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California teens deserve honest sex education 

Let’s face it, even though sexuality is a normal part of being human, talking with teens about sex and relationships can be tough. Parents cite awkwardness and feeling ill equipped for the conversation as two reasons why they want support from sex education experts. In fact, not only do more than 90 percent of both parents and teens support sex education in schools, but they are joined by the American Medical Association, the American Academy of Pediatrics, and a majority of Americans. That’s because high-quality sex education plays a critical role in helping teens get the information and care they need to stay safe and to postpone parenthood until adulthood. The question is: Are teens getting the honest sex education they need at school?

When a Fresno County Superior Court judge recently called out a Clovis Unified School District for failing to provide “comprehensive, medically accurate” sex education according to state law, advocates saw the ruling as a real breakthrough in efforts to address the gaps in sex education. Unfortunately, sex education beyond HIV instruction is optional in California, and the Clovis Unified School District isn’t the only district breaking the rules.

Last fall, the Planned Parenthood Action Fund conducted an audit of school districts in Santa Barbara, Ventura, and San Luis Obispo counties to determine the content of sex education currently delivered to young people in our area. All 22 secondary school districts in the region were encouraged to submit current sexuality health education materials for evaluation. Twenty districts participated, and the audit showed that the majority of the districts met the requirements of California’s sex education code. The code outlines a set of standards to follow and mandates medically accurate instruction—but only if they choose to teach sex education. Three school districts failed to meet the criteria set out in the code, and at least one of these school districts used medically inaccurate information to shame students who had been sexually active. You can request a copy of the Public Schools Project by emailing info@ppsbvslo.org or visiting ppsbvslo.org.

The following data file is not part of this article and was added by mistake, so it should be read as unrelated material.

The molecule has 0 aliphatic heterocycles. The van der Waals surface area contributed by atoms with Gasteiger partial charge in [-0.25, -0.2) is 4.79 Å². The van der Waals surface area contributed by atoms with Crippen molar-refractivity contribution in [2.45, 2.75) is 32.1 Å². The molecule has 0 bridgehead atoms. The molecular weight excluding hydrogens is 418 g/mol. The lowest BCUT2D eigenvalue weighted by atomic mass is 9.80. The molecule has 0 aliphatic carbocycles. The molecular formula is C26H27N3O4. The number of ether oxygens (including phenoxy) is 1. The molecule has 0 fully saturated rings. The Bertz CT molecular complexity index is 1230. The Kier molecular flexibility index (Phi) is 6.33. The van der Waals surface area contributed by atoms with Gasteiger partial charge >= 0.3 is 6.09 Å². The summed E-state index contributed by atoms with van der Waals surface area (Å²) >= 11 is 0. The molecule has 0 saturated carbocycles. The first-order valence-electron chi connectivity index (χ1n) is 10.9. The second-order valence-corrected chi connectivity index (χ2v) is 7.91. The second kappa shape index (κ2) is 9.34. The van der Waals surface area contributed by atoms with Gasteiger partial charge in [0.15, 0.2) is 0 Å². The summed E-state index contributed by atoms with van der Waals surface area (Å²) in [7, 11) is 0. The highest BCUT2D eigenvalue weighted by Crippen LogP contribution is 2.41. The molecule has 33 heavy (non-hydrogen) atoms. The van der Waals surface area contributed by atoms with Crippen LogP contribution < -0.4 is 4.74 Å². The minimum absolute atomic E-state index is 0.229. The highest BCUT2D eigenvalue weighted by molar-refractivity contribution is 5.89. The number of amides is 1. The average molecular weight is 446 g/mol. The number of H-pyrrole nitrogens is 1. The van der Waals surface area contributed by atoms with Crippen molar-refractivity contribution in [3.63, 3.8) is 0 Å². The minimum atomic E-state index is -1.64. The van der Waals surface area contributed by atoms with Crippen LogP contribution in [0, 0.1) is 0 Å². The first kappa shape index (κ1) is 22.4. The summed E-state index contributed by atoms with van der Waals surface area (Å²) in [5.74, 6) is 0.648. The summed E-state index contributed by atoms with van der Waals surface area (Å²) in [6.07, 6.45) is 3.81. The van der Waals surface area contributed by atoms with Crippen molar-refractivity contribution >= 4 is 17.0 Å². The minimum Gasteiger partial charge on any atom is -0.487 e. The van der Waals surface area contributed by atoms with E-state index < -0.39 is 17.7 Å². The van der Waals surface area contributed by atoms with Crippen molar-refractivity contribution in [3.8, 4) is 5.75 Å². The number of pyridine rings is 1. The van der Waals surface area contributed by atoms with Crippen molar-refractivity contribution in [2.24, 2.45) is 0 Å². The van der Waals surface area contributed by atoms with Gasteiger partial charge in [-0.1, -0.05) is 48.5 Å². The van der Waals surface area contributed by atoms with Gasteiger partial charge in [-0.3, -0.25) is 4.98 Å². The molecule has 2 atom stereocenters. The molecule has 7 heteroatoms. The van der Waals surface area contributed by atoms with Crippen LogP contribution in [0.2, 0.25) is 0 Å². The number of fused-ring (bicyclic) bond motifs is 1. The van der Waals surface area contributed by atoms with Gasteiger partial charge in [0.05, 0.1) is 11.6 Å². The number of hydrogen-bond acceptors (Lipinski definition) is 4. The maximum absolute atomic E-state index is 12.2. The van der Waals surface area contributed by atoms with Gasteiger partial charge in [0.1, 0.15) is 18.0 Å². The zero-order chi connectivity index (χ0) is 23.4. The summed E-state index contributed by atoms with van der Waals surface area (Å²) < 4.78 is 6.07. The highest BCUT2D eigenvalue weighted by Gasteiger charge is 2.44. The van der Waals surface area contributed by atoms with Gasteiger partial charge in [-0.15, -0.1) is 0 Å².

In California, more than 60 percent of teens are sexually active by age 18, and California’s growing sexually transmitted infections rates are highest in young people ages 15 to 24. Without high-quality sex education in the classroom, teens are left without the tools they need to make healthy decisions. There is a clear gap in current law that allows schools to opt out of teaching sex education, and it leaves our teens in the dark. 

It’s time for California law to reflect the clear mandate of public health research and institutions and provide teens with high-quality, medically accurate sex education in the classroom. Our schools serve as an important environment for equipping young people with the knowledge and skills they need to live healthy lives. It’s time to pass Assemblymember Shirley Weber’s bill, AB 329, which would mandate comprehensive sex education in public schools and make California’s students healthier and safer.

-- Anna Lopez - Director of Education Planned Parenthood of Santa Barbara, Ventura, and San Luis Obispo Counties

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